6 January 2010

Best Films of the 00s (that I've seen): part two

Children of Men (2006)
Manages to be both an utterly convincing depiction of a terrifying near-future and at the same time look like a rough-and-ready, low budget, hand-held record of events by a doco film crew on location. The Christian allegory in the last reel had me gasping for its fearlessness. For me the last couple of minutes were a disappointment, but boy, while it lasts it's a wild ride.

The Man Who Wasn't There (2001)
A right-angled look at Film Noir. Puts the implicit sadness, loneliness and fatigue of those classics front and centre. It's not perfect, but the result is strange, funny and unsettling.

Punch Drunk Love (2002)
A movie that grows in effect each time you see it, undercutting expectations at all times. It is short, strangely cast with Adam Sandler in the lead, with odd, unexpected musical cues and sound design, together with a preference for those empty void-like spaces we often find around shopping malls, car parks and bad motels, and yet it's animated with an unmistakable spark of life - a love story, for all that.

The Diving Bell and the Butterfly (2007)
Shouldn't have worked at all: take a story about the reduction of action and human potential down to the merest flicker and give it to Julian Schnabel, one of the biggest egos in movies. He invests the plight of its main character with a furious will to live, and what should be pure schmaltz is actually quite stark and unsentimental. It also goes further into the use of the subjective camera than any movie I can think of. Orson Welles wanted to do the same thing with Conrad's 'Heart of Darkness' in 1940 but the technology defeated him.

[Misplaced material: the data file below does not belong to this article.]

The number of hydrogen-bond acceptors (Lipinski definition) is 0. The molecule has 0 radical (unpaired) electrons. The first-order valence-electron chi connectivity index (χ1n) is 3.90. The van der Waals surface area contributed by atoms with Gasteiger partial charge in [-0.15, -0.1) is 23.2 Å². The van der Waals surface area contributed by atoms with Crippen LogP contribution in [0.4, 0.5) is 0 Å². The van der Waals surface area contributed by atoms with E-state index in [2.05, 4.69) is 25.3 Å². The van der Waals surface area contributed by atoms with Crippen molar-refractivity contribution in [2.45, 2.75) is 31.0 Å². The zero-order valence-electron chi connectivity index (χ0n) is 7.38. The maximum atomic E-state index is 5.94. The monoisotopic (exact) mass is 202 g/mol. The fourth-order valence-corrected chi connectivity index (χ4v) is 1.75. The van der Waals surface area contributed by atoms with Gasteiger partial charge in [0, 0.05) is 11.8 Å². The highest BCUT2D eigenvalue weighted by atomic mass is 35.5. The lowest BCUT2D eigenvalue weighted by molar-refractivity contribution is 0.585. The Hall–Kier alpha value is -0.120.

Memento (2001)
Its reverse-time scheme should be a gimmick but it works seamlessly and feels completely intrinsic to the story. Audacious, in a word.

Zodiac (2007)
I would happily agree that this film feels like a failure, that it takes a long time to arrive nowhere in particular, but its steadfast refusal to give easy answers stays in the mind long afterwards. Several scenes are extremely disturbing, not for explicit violence, but for the ordinary banal way terrible things can and do happen anywhere, anytime. For an American film, it most resembles the enigmas of Michael Haneke, and I wouldn't be surprised to hear that he might have been an influence on Director David Fincher.

Lost in Translation (2003)
A rarity in American cinema, a film which resides more in silences than in action. Against a situation of cultural dislocation for the characters, a kind of inter-zone, where normal codes of behaviour don't need to apply (and they are free from social constraints), the decision not to act has consequence. A film for adults.

28 Days Later (2003)
A creepy, believable zombie movie set in a near-future London, beautifully realised on a very low budget.

Amores Perros (2001)
Films with intricate multi-story structures were flavour of the month in the early decade, but this is the best of them, even if the pitfalls are not always avoided. Like the best Latin cinema, it is bold, broadly drawn and intensely emotional.

The Bourne Identity (2002), Supremacy (2004), Ultimatum (2007)
You can take your pick of the Bournes, their virtues are common to all. Exciting, kinetic action which is also cinematic and coherent, unlike so much contemporary action footage ("Put in a dozen cameras from every angle and we'll make sense of it in 'post'"). Thoughtful story in a 1960s paranoid geo-political thriller vein but which is constructed to feel plausible. Bourne himself is a sympathetic character played with restraint by Matt Damon.

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